Sheriff Tom Dart appealing court order addressing coronavirus outbreak at jail
In court documents, Dart said attorneys for the detainees were abusing the court system to seek the release of their clients at all costs.
Cook County Sheriff Tom Dart is appealing a federal judge’s order mandating the steps his office needs to take to social distance detainees and further curb the spread of the coronavirus at Cook County Jail.
Dart, who has defended his handling of the outbreak in the last few months, said the class action lawsuit seeking the release or transfer of elderly and medically compromised detainees has negatively effected jail operations.
Citing three recent appeals in circuit court, Dart, in a court filing Monday, said his legal team has “determined that a district court may not micromanage the complex day-to-day operations of running a jail, particularly not under threat of contempt, even as they work to maintain operational security in the Jail in the midst of a global pandemic.”
U.S. District Judge Matthew Kennelly last month issued a preliminary injunction that ordered the sheriff’s office to hold detainees in single cells, provide access to personal sanitation and protective equipment and additional COVID-19 testing.
Kennelly in his 87-page order stopped short of ordering the release of older detainees or those with underlying health issues.
Dart, in this week’s court filings, said attorneys for the detainees were abusing the court system to seek the release of their clients at all costs, which was causing disruptions at the jail.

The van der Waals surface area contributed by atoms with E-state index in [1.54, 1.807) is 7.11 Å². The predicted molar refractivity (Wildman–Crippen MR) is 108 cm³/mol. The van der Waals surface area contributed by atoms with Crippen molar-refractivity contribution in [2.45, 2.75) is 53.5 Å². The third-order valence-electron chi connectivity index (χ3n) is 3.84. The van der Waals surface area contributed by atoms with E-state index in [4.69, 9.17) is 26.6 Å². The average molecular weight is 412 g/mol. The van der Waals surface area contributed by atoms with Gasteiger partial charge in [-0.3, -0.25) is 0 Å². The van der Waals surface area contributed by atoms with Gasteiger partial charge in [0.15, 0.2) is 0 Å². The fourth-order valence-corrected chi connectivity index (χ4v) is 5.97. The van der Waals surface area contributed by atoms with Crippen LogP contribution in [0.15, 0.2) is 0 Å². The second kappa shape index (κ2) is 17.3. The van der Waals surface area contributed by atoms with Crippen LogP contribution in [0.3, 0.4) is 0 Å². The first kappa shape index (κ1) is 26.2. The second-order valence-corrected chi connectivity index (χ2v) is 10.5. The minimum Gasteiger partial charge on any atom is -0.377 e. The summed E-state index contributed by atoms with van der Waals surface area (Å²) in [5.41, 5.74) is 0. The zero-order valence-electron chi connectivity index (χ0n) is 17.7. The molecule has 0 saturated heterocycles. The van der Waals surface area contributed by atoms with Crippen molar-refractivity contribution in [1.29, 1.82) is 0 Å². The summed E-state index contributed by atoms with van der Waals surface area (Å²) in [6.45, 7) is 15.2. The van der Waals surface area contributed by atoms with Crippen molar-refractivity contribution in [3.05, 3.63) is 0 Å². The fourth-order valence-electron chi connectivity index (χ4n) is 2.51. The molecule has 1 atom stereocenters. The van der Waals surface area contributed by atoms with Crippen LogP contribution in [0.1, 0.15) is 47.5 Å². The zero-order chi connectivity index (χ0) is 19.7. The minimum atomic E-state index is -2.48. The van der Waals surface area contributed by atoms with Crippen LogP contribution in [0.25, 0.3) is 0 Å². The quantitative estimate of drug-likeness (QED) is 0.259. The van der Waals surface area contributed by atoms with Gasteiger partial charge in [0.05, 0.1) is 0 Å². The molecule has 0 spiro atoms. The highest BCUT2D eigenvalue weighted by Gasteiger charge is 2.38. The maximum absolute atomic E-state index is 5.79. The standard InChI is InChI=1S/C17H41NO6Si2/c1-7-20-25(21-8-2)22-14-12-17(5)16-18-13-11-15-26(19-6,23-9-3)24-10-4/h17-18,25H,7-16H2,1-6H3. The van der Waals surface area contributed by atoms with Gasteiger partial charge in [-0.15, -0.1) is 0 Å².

“The perverse consequence is that their focus on release fills their clients with false hope, stoking further anxiety, frustration, and unrest in the Jail setting, which has manifested in detainee misconduct,” Dart wrote.
Dart also said lawyers representing detainees are seeking to monitor his compliance with the court’s order through their emergency petition, which he said they have no right to do.
The detainees’ attorneys last week asked for additional records from the sheriff’s office to determine if the jail was following the judge’s order to test inmates following the most recent detainee death at the jail.
Dart accused the lawyers of “grossly” misconstruing the judge’s order. The sheriff also said their response to a subsequent court-ordered report detailing changes his office made at the jail “draw questionable inferences that strain credibility.”
In a statement Tuesday, Alexa Van Brunt, an attorney for the detainees, said she was confident the injunction would be affirmed on appeal.
“We also find it unfortunate that the Sheriff is spending limited resources on fighting the injunction, rather than taking care to comply with the order, which is designed to protect detainees’ lives,” Van Brunt added.
More than 530 detainees and nearly 400 jail staff members have tested positive for COVID-19. Seven detainees, and three sheriff’s office employees have also died from complications related to coronavirus since late March.